The Versys stands tall, like an adventure bike. It’s easy to forget that it shares most of its chassis with Kawasaki’sER-6 sportster including the 17-inch wheels on road tyres (although the standard fit Dunlop Sportmaxs are horrible in the wet – fit some Roadsmarts at the earliest opportunity).
Like the Suzuki DL650 V-Strom it’s also got an engine with a split personality. A gentle plodder up to 6000rpm. A bit lumpy and rough at low revs – to tell the truth I didn’t really like it at first. But once you start to rev it the Kawasaki flies. And the whole character of the bike changes. The parallel twin engine is light, compact and quick-revving above 6000rpm. It feels like a sportsbike – albeit one with budget suspension fitted. The way the Versys takes off and charges down a twisty road belies its Monday-to- Friday practicality. It takes a few corners to familiarise and get the best from it. Choosing the right gear (usually one lower than you feel comfy with) is essential for decent drive out of a turn, otherwise it bogs down and jogs onto the straight when you’re expecting a sprint.
Look at the specs and you’ll get an idea of why it feels so sporty. That tiny wheelbase is shorter than many race replicas and it’s that which allows the Versys to turn so fast. Thankfully it’s also stable at high speed without the need for a steering damper.
Kawasaki has a long history of parallel twins. Their first big bike was a 650cc parallel twin based heavily on an old BSA. In the mid-80s they launched the massively popular GPZ500 and decidedly unpopular KLE500 – both of which were forerunners of the ER-6 and Versys.
Unfortunately, the Versys’ brakes and suspension aren’t quite up to the engine’s performance. Both are adequate. The brakes work, they just need a strong hand for quick stopping. And the suspension keeps everything under control but feels a little crudely damped on bumpy roads. Maybe it’s because you’re going faster than the Suzuki, which asks more of the forks and rear shock. Maybe it’s because the Kawasaki has a simple rear suspension design with no rising rate linkage (most bikes have a linkage that progressively alters the force required to compress the spring the more it compresses). But the Suzuki and BMW always felt more isolated from the bumps.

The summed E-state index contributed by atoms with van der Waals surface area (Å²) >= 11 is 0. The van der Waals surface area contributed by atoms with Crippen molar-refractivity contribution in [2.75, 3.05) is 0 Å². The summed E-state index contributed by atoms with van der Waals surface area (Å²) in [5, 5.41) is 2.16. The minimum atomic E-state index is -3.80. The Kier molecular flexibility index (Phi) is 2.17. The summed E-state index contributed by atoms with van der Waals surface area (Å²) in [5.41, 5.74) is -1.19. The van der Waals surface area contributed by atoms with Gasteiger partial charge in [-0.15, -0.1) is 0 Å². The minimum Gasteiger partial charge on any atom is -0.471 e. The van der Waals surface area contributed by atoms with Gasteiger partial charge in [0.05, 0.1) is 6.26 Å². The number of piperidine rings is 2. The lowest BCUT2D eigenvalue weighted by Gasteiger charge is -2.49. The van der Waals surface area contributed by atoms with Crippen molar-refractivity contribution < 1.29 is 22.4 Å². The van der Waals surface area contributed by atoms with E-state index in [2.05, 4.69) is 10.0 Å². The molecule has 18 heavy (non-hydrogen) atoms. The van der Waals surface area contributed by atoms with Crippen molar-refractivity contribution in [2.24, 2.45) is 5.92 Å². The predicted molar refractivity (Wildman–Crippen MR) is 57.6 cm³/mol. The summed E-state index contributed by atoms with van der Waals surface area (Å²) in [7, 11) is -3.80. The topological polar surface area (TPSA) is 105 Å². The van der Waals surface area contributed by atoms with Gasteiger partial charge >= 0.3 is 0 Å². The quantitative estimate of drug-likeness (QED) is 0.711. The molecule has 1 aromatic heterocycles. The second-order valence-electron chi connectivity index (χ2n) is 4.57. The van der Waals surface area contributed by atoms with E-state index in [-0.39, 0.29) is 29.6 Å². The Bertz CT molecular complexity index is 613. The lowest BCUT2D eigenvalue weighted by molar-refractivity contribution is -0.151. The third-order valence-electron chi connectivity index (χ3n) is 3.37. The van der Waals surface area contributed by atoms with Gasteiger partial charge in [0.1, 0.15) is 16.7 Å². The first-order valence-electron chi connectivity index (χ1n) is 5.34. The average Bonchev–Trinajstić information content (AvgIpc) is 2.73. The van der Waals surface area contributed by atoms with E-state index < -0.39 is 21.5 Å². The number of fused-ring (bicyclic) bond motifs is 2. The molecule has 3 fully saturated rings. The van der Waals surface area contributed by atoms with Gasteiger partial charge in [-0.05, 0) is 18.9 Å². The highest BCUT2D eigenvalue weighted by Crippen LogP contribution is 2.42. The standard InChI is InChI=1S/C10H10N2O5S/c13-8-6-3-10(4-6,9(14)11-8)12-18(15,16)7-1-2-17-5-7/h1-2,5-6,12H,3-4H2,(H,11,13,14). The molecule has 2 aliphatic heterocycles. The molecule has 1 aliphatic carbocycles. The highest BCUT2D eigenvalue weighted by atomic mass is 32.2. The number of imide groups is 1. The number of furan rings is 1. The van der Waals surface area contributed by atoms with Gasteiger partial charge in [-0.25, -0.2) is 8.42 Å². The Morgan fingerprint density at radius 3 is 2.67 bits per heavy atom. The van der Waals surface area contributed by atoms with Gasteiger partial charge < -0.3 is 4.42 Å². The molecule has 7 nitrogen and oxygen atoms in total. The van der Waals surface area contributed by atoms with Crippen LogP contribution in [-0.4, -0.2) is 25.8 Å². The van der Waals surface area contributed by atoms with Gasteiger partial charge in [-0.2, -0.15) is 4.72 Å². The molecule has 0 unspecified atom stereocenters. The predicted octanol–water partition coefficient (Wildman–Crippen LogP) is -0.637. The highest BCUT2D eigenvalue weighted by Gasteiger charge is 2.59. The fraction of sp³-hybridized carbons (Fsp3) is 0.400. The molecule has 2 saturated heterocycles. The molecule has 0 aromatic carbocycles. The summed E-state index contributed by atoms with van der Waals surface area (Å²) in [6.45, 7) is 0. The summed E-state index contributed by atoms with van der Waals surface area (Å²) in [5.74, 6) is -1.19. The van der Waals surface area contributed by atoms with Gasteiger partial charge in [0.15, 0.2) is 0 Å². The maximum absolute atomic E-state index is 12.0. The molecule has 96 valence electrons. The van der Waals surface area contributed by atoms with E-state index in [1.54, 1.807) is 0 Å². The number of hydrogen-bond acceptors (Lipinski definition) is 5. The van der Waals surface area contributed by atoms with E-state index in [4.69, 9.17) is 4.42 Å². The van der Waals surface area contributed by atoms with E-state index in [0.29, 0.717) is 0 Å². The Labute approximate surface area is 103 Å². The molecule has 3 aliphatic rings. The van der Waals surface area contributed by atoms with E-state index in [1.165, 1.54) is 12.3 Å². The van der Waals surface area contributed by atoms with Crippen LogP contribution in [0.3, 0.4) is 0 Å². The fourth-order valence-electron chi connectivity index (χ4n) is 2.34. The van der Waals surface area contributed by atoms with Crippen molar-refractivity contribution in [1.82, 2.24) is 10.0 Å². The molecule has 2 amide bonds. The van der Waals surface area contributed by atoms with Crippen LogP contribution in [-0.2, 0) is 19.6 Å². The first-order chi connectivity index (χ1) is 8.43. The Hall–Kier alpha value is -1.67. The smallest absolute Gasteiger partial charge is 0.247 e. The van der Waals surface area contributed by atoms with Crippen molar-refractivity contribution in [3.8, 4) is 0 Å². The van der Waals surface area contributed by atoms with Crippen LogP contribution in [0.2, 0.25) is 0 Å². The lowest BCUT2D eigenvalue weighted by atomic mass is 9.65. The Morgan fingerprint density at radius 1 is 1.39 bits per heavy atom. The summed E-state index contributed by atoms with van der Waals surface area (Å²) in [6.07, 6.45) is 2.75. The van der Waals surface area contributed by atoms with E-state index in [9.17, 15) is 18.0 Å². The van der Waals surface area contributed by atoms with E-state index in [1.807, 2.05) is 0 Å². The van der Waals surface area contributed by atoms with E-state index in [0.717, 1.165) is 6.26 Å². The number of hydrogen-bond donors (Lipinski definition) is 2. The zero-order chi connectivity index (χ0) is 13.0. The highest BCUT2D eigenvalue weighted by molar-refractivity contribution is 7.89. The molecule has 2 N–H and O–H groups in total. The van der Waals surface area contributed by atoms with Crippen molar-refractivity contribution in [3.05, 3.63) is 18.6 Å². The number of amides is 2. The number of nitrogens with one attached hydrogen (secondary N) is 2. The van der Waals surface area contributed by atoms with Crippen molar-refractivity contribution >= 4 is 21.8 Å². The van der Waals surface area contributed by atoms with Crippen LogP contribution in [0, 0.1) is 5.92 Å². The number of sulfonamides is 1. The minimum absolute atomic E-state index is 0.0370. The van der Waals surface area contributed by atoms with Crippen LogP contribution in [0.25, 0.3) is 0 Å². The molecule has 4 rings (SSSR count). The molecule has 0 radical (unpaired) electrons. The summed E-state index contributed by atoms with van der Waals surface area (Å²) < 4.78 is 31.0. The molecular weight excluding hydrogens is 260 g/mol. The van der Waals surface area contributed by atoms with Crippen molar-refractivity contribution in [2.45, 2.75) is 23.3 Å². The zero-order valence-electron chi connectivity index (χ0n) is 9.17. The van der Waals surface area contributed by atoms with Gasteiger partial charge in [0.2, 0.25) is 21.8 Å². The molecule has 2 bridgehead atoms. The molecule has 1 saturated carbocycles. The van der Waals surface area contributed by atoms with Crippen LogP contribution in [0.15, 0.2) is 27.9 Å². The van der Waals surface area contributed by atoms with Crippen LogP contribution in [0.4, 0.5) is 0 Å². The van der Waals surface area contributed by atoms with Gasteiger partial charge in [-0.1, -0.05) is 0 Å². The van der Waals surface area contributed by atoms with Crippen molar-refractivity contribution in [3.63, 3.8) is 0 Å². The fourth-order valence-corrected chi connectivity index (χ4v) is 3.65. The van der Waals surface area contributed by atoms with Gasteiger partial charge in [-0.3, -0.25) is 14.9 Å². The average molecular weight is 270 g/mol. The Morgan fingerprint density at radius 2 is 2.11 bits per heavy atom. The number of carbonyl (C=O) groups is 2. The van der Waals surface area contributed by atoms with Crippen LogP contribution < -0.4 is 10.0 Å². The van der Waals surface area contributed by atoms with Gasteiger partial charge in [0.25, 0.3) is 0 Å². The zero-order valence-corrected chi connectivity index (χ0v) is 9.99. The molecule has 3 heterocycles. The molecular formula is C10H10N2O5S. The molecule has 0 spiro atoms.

But one area where the Kawasaki wins by miles is ground clearance. Even Bruce, MCM’s tame racer, was impressed and the same roads that had me marking territory with scuffed toe sliders were left untroubled on the Versys.
But enough of this sporty talk – what about the day-to-day stuff? The Versys is comfy ridden solo, with a decent fairing and adjustable (but not on the move) screen. Two-up, it isn’t so good. A mate who I gave a lift home to was particularly unimpressed with the pillion accommodation. He couldn’t brace himself against the side-mounted grab handles and had to hook his feet under the pillion pegs to stay onboard despite me riding like Mary Whitehouse because I could feel his anxiety from the front.
But no matter how you ride it, the Kawasaki sips petrol. It always gave more mpg than the others despite getting ridden the hardest. 63mpg on the motorway at 80mph, 55mpg in full attack mode down my favourite back roads. My commute to work is a 106-mile round trip each day. On my VFR1200 I average 60mph door to door and use £300 of fuel per month.
On the Kawasaki I was also averaging 60mph but using £236 of fuel – a saving of roughly £64 a month for going no slower. That’s impressive. The whole bike is impressive. And like the V-Strom it’s been around long enough now for there to be some good deals on lightly used examples and a few discounts on new ones too. There are still a few 2009-spec bikes (the 2010 model had cosmetic and detail updates) in dealers – some on sale with delivery mileage for less than £5000. With new bike prices rocketing this year and the market rapidly rediscovering the lightweight, fun middleweights, I suspect they won’t be there for long.
Price: £6199 OTR
Engine: 649cc, liquid cooled, 8v, parallel twin
Power (measured): 62.33bhp@8100rpm
Torque (measured): 44.41 lb-ft@7200rpm
Bore x Stroke: 83 x 60mm
Rake and Trail: 25º/108mm
Chassis: steel diamond frame
Tyres: Front 120/70/ZR17 Rear 160/60/ZR17
Suspension: 41mmUSD forks with adjustable preload and rebound damping. Single shock rear with adjustable preload and rebound
Brakes: Twin 300mm front discs with two-piston calipers, single 220mm rear disc with single piston caliper
Seat height: 845mm
Wet weight: 206kg
Fuel capacity: 19 litres
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